brainwashing american kids, it’s good business

I saw it mentioned a few days ago in the newspaper that Santa would be on Community Access Television this evening taking calls from kids. I’d happened across this annual broadcast in the past and I’d always enjoyed it, and I thought that I could watch it with Clementine this time. I thought that maybe we’d even call up and talk with the jolly old man on live TV. We tuned in, but we only made it about two minutes before the kid on the phone started dropping the brand names of all the products he wanted. I suggested to Clementine that we go and play with her dolls, and, thankfully, she didn’t protest. I don’t know what I was expecting. My memories of it were more pure. I thought that maybe the kids would be calling up and asking him about his reindeer and what they ate, or about the elves and whether or not they’re allowed to leave the North Pole compound. It didn’t occur to me that they’d be saying, “I need the newest Nintendo system,” or “the Barbie whatever-the-fuck.” I don’t really blame the kids, but it’s all kind of depressing… Anyway, Clementine went to bed and I started searching around the web for new stats on children’s marketing. Here are some of them, via AlterNet:

…From 1992 to 1997, the amount of money spent on marketing to children doubled, from $6.2 to $12.7 billion. Today they are spending over $15 billion. Children influence purchases totaling over $600 billion a year. Children spend almost 40 hours a week outside of school consuming media, most of which is commercially driven. The average child sees about 40,000 commercials each on television alone. 65 percent of children 8-18 have a television in their bedroom…

Merry Christmas.

This entry was posted in Marketing. Bookmark the permalink. Trackbacks are closed, but you can post a comment.


  1. Claire
    Posted December 14, 2007 at 10:18 am | Permalink

    I think I read it here on your site a few months ago that research has shown that kids think food tastes better when it’s wrapped in fast food packaging. That’s pretty powerful stuff.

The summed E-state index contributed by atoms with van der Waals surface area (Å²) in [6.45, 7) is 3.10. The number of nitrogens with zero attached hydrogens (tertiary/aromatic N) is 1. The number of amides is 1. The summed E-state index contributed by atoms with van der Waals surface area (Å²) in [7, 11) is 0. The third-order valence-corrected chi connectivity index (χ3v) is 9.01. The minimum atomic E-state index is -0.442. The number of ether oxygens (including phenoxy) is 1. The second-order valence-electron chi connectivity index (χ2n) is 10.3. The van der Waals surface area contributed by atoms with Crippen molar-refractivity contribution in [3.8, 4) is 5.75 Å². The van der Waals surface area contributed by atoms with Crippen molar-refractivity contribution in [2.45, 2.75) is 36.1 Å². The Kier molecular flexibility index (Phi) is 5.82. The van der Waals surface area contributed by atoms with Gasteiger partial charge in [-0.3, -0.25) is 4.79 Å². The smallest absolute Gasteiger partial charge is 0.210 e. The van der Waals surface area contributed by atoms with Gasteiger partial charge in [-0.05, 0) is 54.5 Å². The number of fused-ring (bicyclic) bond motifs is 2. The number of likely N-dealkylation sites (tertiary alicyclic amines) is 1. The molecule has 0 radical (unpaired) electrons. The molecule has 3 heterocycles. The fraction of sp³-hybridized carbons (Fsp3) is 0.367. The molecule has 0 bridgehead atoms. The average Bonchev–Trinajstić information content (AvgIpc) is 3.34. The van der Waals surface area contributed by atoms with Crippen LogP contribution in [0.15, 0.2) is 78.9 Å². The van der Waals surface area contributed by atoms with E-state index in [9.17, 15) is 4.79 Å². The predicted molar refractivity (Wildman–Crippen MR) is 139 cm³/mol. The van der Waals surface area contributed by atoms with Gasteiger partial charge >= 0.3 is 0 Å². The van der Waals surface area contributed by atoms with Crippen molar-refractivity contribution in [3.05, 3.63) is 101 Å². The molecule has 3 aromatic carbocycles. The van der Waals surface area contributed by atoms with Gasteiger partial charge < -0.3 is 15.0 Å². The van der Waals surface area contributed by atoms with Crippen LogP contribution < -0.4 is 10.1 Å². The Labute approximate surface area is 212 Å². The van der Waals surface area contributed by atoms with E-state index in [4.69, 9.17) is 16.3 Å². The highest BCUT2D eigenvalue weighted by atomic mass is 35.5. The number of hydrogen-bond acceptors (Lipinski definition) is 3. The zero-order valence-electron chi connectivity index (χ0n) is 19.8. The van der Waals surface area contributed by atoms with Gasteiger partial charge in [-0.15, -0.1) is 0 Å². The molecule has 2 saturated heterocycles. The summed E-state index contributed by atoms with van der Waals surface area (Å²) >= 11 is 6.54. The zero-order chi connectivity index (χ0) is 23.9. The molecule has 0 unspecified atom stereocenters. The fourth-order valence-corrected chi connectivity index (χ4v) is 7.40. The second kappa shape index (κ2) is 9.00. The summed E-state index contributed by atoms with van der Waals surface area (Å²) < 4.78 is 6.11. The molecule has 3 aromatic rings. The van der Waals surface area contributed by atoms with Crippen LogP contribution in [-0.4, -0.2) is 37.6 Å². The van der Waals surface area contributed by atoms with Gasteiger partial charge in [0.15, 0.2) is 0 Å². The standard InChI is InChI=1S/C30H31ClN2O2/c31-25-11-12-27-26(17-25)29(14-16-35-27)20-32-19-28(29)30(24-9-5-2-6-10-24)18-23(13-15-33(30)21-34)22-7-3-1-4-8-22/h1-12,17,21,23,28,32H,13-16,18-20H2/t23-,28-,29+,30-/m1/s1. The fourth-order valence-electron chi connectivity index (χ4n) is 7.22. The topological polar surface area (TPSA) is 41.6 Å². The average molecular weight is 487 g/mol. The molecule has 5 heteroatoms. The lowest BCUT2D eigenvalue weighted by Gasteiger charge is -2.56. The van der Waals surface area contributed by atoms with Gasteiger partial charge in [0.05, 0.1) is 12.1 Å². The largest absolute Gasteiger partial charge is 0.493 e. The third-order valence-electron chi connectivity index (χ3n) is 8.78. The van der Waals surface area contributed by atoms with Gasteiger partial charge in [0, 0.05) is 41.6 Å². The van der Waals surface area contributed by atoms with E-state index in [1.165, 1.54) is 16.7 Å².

2. Ol' E Cross
    Posted December 14, 2007 at 11:41 pm | Permalink

    The frustrating thing for this father is the television show is the commercial, at least for three-year-olds.

    Doesn’t matter if you watch PBS, NickJr or Disney Playhouse, or if you turn off the commercials, try to buy some panties at Target and 9-out-of-10 have a character on them.

  3. Posted December 15, 2007 at 11:03 pm | Permalink

    When I bought my house nearly two years ago, I didn’t even pay attention to whether there was coax run through the house. It was a whole year later when I realized a) that there wasn’t and b) that I didn’t care. That’s when I truly realized that I didn’t miss having television in my life. It’s not that I don’t watch TV shows. It’s just easier to watch it when I want to watch it sans the commercials. DVD’s are an awesome way to consume quality television. Program it, don’t allow it to program you, as I always say. (I also like “Copyright infringement is your greatest entertainment value” but I try not to say it too loudly. SHHH.)

  4. Sue D.
    Posted December 17, 2007 at 1:47 pm | Permalink

    I would love to see a photo essay of Old East Cross shopping for children’s panties. Can that be arranged?

Leave a Reply

Your email address will not be published. Required fields are marked *

This site uses Akismet to reduce spam. Learn how your comment data is processed.


BUY LOCAL... or shop at Amazon through this link Banner Initiative Mike Giannouris